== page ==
It’s about trust. If a person isn’t ready to touch on these topics right now, they might be in the future as they build a relationship with the therapist.
I’ll give the client an assignment as a way to continue the work we’ve been doing in the session at home. That way the change isn’t only happening in the room, it’s happening outside too. They can take what they learned in the session and use it throughout the week.
For example, we might practice in the session how to challenge a negative thought. Now, we want to see if you can catch yourself throughout the week if you’re feeling anxious and try to ask yourself, “What was I just thinking?” Then, if they ask themselves how they can challenge it, that can really help in practicing these techniques on their own.
I work to be fired. I know I’ve done my job when the person says they’re ready to go. And that works because I want my clients to have all the tools that they’ve learned here and feel confident using them on their own. And these assignments help do that.
There are limits to confidentiality.
When people are having a lot of difficulties like anxiety, trauma or depression, it’s not uncommon to have thoughts of not wanting to be around, or to want to hurt one’s self. It’s really important to be able to have that conversation in therapy.
But if a person and the clinician feel together, or if the clinician decides the person won’t be able to keep themselves safe, then we need to do what we can to keep them safe. This can include letting someone else know such as a parent, health care provider, or emergency personnel.
If a person says, “No matter what you do, when I leave here, I’m going to hurt myself,” I have to get them to a hospital.
Another limit is when someone talks about the abuse of a child, an elderly person or a disabled person in session, we also have to provide this information to the appropriate agency to make sure they are safe. If you tell me you are about to break the law, and it involves someone getting hurt, I also have to report that. (Note: Since confidentiality rules can vary in particular circumstances, read the American Psychological Association’s comprehensive guide here for more information.)
All of these limits are explained in that very first session.
It depends. Each individual is unique and comes with their own history, strengths and challenges. When we look at the MSD tragedy, there were individuals who’ve experienced trauma, anxiety or depression before the shooting. That could further impact their symptoms and present additional challenges to talk about in therapy. Those who were near the shooting, witnessed others being injured, or were injured themselves might be more prone to experiencing difficulties afterwards.
Of course, those who were farther away from the shooting were also impacted — but those with a past of anxiety disorders might also be more prone to some difficulties afterwards.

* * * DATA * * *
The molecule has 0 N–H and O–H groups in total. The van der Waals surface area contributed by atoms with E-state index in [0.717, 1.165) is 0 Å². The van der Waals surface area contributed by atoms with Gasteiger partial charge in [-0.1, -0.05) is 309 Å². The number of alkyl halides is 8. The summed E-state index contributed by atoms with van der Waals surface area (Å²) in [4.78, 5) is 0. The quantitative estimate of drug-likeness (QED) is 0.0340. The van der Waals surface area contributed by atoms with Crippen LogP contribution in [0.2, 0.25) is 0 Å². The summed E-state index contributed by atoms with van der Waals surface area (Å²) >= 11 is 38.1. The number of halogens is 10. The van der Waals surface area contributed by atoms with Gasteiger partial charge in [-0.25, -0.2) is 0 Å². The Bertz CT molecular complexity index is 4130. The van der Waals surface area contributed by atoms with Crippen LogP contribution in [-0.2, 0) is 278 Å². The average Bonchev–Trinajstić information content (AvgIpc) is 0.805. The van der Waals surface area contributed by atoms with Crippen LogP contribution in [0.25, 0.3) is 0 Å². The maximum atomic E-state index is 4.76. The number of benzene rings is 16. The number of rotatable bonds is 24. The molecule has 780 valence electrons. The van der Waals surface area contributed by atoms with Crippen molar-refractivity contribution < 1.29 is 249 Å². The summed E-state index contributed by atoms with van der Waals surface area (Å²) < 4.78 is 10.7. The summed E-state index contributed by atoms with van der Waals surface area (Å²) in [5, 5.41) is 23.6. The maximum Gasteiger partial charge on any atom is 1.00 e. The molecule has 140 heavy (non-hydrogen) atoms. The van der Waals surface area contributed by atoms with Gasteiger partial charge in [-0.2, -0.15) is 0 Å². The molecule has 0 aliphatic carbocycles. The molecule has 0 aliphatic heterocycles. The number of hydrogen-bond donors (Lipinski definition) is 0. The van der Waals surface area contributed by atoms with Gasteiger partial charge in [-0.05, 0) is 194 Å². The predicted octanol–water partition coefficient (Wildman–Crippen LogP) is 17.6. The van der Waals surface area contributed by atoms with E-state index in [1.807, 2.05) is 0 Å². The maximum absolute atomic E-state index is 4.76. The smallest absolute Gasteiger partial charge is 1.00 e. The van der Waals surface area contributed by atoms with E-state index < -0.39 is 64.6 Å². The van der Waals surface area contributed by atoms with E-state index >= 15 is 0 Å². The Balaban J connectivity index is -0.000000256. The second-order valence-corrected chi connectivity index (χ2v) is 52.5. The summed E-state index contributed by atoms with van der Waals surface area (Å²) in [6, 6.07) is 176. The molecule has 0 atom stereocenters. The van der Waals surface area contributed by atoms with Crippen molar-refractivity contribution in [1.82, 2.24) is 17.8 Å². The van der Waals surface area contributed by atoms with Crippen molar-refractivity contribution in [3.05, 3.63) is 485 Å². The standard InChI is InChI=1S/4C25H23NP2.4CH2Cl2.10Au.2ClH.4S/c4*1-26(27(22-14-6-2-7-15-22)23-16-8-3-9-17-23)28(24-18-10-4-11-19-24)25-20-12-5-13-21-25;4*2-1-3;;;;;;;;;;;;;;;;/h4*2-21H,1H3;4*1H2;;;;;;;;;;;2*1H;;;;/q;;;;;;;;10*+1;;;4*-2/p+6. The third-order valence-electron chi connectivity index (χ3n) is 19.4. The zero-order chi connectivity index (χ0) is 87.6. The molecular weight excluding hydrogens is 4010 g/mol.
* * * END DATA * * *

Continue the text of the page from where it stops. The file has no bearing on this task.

People who are going through different things like PTSD, depression, substance abuse, loss, divorce, financial struggles, lack of support system, or illness at the same time may spend a longer time with therapy.
I’ve had people that come in with full-blown PTSD a month after the event, and six months later didn’t meet any of the criteria for PTSD. Those individuals sought out help quickly, had people in their support network that they were talking to, they didn’t have significant financial stressors, and they didn’t have other traumas.
There are unique challenges. Part of it is that the trauma has can disrupt your sense of safety and trust in others.
As a comparison, let’s say someone is struggling with depression by itself. It has its challenges for counseling because it’s hard even to get up and go, and sometimes your thinking process is slower, and it’s hard to concentrate. Just how we view things are distorted, so we think something isn’t going to turn out well, something is wrong with me, and this is going to happen forever.
But with trauma, we have this disruption in safety. So on top of some of this other stuff, we have a fear of something bad happening, or that someone is going to hurt me. We heal through connections, but when you can’t trust others, or you’re worried about trusting others, that makes it more complicated.
When you talk about trauma, someone may re-experience some of the feelings they felt during the event, and who wants to feel that? So some clients respond by avoiding talking about it, or avoiding people and places and things that remind them of the trauma. Unfortunately, avoidance maintains most anxiety disorders and could make things worse.
You have to move towards being able to face your trauma in a way that’s tolerable and you need to have the tools to do it. Therapy can help you process your experiences, find helpful ways of coping with stressors and resolve symptoms.
Parkland Cares has given $55,000 in grants to Behavioral Health Associates of Broward “which opened counseling facilities in the Parkland area to provide trauma counseling close to where the victims live.”